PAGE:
Modesto pension costs skyrocketing – ya think?

Modesto Pensions

February 2, 2018 –

The writer Even Rosen once summed up the difference between negotiation and collaboration this way: Negotiation is “I win, you lose” or “I win bigger than you win.” Collaboration is “win, win.”

On its face that sounds reasonable, mature and of good nature. However as in all things there are appropriate avenues for all discussions, and in the realm of negotiations.   As Mayor I thought I had seen and heard it all – until I learned the backwater process of negotiation with the numerous Modesto employee collective groups.

Unless you are involved in the muck of 10th street place, or a municipal policy-wonk, I bet you have never heard of the MCMA (Modesto Confidential & Management Association), the MCEA (Modesto City Employees Association) and a whole variety of public safety (fire and police) groups.   Every few years, mandated processes of negotiation (shakedown) involving these employees on the public payroll takes place with the City.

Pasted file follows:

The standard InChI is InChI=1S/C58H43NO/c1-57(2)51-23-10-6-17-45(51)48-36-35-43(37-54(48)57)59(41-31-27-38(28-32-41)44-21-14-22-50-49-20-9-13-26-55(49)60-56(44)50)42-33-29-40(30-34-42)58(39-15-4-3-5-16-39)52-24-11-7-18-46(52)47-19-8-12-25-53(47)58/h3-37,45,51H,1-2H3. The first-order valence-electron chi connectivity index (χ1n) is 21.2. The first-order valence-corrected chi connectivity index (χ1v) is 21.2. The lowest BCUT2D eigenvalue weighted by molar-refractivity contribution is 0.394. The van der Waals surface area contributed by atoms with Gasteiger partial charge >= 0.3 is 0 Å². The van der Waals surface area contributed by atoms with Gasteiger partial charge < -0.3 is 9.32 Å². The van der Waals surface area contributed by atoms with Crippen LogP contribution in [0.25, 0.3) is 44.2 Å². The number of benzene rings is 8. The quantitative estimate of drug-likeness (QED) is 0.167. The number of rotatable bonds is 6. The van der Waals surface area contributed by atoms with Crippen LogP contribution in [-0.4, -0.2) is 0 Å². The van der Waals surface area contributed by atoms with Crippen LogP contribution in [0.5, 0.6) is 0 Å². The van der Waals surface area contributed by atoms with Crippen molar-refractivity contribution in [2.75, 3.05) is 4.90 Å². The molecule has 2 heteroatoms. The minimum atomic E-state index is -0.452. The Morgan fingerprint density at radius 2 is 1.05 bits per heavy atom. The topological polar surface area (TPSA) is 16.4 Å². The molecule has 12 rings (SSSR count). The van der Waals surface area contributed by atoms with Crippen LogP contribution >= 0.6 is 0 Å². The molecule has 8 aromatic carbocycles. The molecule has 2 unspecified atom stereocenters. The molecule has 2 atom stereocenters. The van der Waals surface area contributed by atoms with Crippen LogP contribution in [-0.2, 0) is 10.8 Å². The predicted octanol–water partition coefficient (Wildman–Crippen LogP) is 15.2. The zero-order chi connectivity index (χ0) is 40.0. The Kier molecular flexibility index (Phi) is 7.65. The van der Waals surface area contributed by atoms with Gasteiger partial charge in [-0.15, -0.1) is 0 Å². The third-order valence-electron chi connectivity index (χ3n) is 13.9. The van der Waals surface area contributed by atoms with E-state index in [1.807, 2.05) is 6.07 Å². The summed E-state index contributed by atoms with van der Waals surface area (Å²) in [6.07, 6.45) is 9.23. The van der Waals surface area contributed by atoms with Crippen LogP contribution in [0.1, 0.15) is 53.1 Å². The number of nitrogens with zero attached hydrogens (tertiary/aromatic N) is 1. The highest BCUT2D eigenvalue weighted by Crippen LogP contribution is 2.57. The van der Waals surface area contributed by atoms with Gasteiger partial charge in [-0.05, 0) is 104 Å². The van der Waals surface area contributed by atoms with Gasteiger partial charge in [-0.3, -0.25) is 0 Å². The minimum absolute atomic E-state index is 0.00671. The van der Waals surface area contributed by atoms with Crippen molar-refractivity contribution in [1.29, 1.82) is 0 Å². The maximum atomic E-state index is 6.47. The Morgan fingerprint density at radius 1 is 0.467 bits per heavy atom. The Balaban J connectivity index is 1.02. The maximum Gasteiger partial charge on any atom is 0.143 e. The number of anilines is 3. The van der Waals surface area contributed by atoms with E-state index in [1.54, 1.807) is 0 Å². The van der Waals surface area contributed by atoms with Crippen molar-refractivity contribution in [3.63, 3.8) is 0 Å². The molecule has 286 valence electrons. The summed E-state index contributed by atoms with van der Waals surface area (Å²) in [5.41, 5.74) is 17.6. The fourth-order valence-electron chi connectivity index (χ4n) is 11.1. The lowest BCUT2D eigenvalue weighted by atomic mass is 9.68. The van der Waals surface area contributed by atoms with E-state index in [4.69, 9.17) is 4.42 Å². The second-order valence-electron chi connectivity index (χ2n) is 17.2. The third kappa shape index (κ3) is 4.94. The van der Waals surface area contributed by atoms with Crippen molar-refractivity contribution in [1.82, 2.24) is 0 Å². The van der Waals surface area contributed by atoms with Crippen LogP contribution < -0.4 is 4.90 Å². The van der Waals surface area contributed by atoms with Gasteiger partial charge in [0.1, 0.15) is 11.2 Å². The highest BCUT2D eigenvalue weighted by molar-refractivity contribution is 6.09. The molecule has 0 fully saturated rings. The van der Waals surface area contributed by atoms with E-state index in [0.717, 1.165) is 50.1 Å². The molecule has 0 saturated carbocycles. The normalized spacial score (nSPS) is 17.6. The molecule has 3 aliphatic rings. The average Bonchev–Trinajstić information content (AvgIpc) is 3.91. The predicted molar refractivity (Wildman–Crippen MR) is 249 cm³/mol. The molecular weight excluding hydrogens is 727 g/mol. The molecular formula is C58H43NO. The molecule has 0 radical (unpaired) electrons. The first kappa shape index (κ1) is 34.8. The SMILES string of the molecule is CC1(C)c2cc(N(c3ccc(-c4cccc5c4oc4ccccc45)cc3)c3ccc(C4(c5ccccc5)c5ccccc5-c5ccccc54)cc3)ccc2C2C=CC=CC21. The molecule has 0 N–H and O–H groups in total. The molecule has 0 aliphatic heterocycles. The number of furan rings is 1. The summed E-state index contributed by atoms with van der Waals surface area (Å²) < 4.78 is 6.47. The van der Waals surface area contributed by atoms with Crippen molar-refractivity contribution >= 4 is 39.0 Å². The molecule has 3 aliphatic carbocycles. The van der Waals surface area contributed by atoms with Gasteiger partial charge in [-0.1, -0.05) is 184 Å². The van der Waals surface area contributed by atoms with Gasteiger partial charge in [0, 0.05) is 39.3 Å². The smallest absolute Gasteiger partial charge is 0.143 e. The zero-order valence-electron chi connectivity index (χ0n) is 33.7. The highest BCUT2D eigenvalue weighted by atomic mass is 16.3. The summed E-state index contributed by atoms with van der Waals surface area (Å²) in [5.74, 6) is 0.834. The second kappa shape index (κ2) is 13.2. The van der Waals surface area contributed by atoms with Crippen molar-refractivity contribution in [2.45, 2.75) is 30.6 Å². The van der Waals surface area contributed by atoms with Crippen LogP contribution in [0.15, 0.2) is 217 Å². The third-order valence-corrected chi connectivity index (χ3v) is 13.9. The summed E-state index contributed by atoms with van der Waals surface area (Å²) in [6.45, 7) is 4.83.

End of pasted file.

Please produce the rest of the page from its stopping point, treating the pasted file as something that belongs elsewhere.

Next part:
In these meetings, demands are made of the City, by these groups with high powered San Francisco negotiators complete with weeping salary studies showing how underpaid and underappreciated City employees are in comparison with their private sector equivalents.

When I was Mayor, it was procedure to have a non-biased, high level member of management in the room who was not a member of an employee group, nor a member of the Council, nor the Senior Executive Team.  The purpose of this person was to observe, and aid in the negotiation process from an unbiased opinion.

Welcome to my first dip into the chicanery of Public Employee Negotiations.  In discussions with this City observer after the first ne-negotiation with groups – My long-held thoughts (and fears) were confirmed.

As these meeting dragged on for hours and days, the most perfunctory details were discussed Ad nauseam, everything from paid shoe-string replacement to grace periods for showing up as much as two-hours late to work.  It was a 2-inch thick stack of demands from the groups that would make those in the private sector sick, as many of them are living from paycheck to paycheck.  But this is not the back story of this stick-up.